Warning signs on controversial bus lane cameras which have issued more than 80,000 fines to drivers in Birmingham might not be legal, the country’s traffic watchdog has warned.
The Traffic Penalty Tribunal has called on Birmingham City Council to defend its controversial city centre bus lane cameras amid suggestions that warning signs do not meet government rules.
In a letter to the council’s transport department Stephen Knapp, of the Traffic Penalty Tribunal, asks officials to explain why certain signs do not, on first evidence, appear to comply with Department for Transport traffic signs regulations.
In one comment he asks why a sign has been used without markings on the carriageway, as required.
Mr Knapp is due in Birmingham on February 12 and 13 to hear a large number of appeals over the controversial city centre bus lanes enforcement cameras which between their introduction in September and mid-December issued 80,000 tickets to drivers, with fines of £60 halved if paid promptly.
He has also decided to take a walk around the enforcement zone “to make a judgement about whether the signing of this bus restriction is adequate”.
The majority of drivers have been snapped by the camera southbound in Priory Queensway – with dozens of motorists complaining they could not see the signs early enough to avoid the lanes without performing dangerous manoeuvres.
Many of those snapped have been visitors to the Children’s Hospital and were caught turning left.
Even the council’s own transport watchdog committee described the enforcement as ‘unfair’ and called for a rethink.
A businessman who frequently hosts training events in Birmingham told the Post he was now looking for venues outside the city after being unfairly snared in the controversial Priory Queensway bus lane.
Manchester-based Richard Stone, who organises training sessions, says he has already re-arranged several meetings away from Birmingham city centre since being sent a penalty notice.
Mr Stone said: “I turn into Priory Queensway. At that point I see the bus lane and see the right filter lane. I pull into the right filter lane but was incredibly confused as it looked like I would have to go into a private car park.
“Thinking that couldn’t be right and also sure that the council wouldn’t be encouraging motorists to perform U-turns into oncoming traffic, I confusingly drove down the road, obviously going down the bus lane.”
He added: “Therefore the plans have had the desired effect of clearing the roads as me and my colleagues have gone elsewhere meaning that we haven’t spent money on meeting rooms in Birmingham, car parks, restaurants and hotels. I wonder how many other people have made the same choice.”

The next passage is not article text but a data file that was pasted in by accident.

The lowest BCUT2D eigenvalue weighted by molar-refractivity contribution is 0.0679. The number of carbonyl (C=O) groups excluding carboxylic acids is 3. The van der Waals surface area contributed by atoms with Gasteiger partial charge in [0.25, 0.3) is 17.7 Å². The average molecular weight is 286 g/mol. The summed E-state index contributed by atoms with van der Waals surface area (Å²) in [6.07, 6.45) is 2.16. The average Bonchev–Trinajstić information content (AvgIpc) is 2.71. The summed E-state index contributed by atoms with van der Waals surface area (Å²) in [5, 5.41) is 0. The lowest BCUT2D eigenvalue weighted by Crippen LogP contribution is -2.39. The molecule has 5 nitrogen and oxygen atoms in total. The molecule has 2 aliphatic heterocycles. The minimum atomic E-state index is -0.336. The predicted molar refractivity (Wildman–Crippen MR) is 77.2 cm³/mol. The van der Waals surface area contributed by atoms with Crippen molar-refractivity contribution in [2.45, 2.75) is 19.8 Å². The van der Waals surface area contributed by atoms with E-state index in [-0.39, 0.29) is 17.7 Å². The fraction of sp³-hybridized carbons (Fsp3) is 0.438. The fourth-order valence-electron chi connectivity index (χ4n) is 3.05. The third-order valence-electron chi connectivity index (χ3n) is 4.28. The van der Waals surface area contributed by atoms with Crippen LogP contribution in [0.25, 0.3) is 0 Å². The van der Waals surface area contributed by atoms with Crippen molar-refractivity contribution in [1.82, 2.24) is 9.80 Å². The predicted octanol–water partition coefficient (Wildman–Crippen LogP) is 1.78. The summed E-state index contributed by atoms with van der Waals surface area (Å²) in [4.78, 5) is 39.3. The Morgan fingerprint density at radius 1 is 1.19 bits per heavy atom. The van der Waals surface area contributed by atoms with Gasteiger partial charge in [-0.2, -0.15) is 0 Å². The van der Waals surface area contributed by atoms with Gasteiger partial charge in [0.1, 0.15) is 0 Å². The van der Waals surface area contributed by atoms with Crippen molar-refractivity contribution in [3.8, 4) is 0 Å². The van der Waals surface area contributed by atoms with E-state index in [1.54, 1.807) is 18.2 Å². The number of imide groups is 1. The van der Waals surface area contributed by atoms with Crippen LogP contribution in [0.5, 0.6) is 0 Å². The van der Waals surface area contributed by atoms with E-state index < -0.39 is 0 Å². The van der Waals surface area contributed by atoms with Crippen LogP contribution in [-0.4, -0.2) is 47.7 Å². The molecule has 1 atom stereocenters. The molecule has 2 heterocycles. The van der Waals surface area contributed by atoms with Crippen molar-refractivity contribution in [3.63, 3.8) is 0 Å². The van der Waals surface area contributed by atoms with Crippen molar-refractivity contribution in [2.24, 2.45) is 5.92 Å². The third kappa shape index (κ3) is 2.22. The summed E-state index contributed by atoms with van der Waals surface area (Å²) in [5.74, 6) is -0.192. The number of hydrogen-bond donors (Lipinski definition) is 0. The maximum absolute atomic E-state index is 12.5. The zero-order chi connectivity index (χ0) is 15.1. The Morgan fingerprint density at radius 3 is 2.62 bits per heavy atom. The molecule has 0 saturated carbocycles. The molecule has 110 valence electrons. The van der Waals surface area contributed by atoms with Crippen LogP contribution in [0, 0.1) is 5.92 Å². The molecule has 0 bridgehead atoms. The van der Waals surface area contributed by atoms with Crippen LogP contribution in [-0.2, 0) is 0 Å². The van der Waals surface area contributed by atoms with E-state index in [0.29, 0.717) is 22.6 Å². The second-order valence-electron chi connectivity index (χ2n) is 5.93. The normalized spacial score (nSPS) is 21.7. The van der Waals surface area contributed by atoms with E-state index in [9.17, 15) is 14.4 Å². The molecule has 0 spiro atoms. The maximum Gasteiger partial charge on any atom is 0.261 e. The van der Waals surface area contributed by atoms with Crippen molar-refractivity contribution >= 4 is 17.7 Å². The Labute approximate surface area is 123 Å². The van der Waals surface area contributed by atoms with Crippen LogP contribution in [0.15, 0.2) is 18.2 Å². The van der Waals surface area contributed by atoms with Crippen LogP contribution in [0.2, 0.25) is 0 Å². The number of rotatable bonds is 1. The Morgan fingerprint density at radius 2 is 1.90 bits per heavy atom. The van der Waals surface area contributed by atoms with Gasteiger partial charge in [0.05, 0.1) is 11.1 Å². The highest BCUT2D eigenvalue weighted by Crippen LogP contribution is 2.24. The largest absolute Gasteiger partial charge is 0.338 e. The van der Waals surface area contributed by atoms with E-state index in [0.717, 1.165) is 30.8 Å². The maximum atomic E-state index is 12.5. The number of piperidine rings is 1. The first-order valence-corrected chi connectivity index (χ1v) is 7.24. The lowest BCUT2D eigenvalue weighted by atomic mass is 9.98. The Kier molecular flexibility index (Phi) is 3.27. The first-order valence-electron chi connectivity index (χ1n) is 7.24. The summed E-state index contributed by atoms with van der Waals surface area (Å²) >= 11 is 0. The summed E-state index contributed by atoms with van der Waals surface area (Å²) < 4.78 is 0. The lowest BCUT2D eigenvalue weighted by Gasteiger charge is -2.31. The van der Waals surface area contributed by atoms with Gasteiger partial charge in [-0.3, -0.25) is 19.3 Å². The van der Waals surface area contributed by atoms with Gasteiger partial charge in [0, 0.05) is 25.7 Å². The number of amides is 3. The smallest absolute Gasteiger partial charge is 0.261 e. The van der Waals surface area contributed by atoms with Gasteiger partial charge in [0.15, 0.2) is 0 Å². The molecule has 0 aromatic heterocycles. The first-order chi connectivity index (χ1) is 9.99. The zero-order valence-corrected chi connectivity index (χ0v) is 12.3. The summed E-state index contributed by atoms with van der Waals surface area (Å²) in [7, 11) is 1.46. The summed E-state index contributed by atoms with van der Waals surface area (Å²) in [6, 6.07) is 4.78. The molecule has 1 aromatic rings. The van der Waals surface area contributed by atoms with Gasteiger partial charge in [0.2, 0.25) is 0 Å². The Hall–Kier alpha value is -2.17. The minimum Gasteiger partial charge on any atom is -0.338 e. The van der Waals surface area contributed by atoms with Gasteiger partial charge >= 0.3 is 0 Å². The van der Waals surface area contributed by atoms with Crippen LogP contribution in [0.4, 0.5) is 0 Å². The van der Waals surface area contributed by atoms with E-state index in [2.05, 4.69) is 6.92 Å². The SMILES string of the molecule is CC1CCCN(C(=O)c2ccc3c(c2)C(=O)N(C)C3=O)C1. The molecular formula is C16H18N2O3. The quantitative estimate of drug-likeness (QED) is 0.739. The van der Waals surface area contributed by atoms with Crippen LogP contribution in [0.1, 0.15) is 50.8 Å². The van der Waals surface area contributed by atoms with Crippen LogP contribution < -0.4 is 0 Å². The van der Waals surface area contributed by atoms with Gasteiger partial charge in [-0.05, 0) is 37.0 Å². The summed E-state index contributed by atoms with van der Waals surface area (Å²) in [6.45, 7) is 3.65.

Greater Birmingham Chamber of Commerce said that while Birmingham-based business people had not made significant complaints they are concerned if outside visitors are being put off.
Spokesman John Lamb said: “We are not aware of complaints from our members, but most will be aware of the bus lanes through the publicity. But it is a great shame if they are deterring visitors. I hope common sense will prevail.”
Pressure is now building on the Cabinet member for transport Coun Tahir Ali (Lab, Nechells) to refund tickets and beef up the signs to leave motorists in no doubt they are entering a bus lane.
Earlier this month £1 million in fines were cancelled or refunded in Colchester after Essex County Council agreed its bus lane warning signs were inadequate .
One of those taking his case to tribunal is Sutton Coldfield pensioner Ben Cheney who set up his own facebook campaign page called Ben Fighting The Birmingham Bus Lane Fines.
Mr Cheney said: “I don’t mind if I end up paying the £60 fine but I am deeply concerned that young families returning from the Children’s Hospital are being trapped and fined because of what everybody regards not as a bus only lane system but a deliberate money earner for the council.”
But so far the council’s transport department, which by December had made £1.7 million from the fines, has refused to back down. And despite agreeing to review the scheme in January, no details of the review have yet emerged. A spokeswoman said that the council’s position has not changed.
He has previously said: “We have people blatantly driving in bus lanes. We have big symbols on the road and on the lampposts. They are not taking notice and should expect a fine.”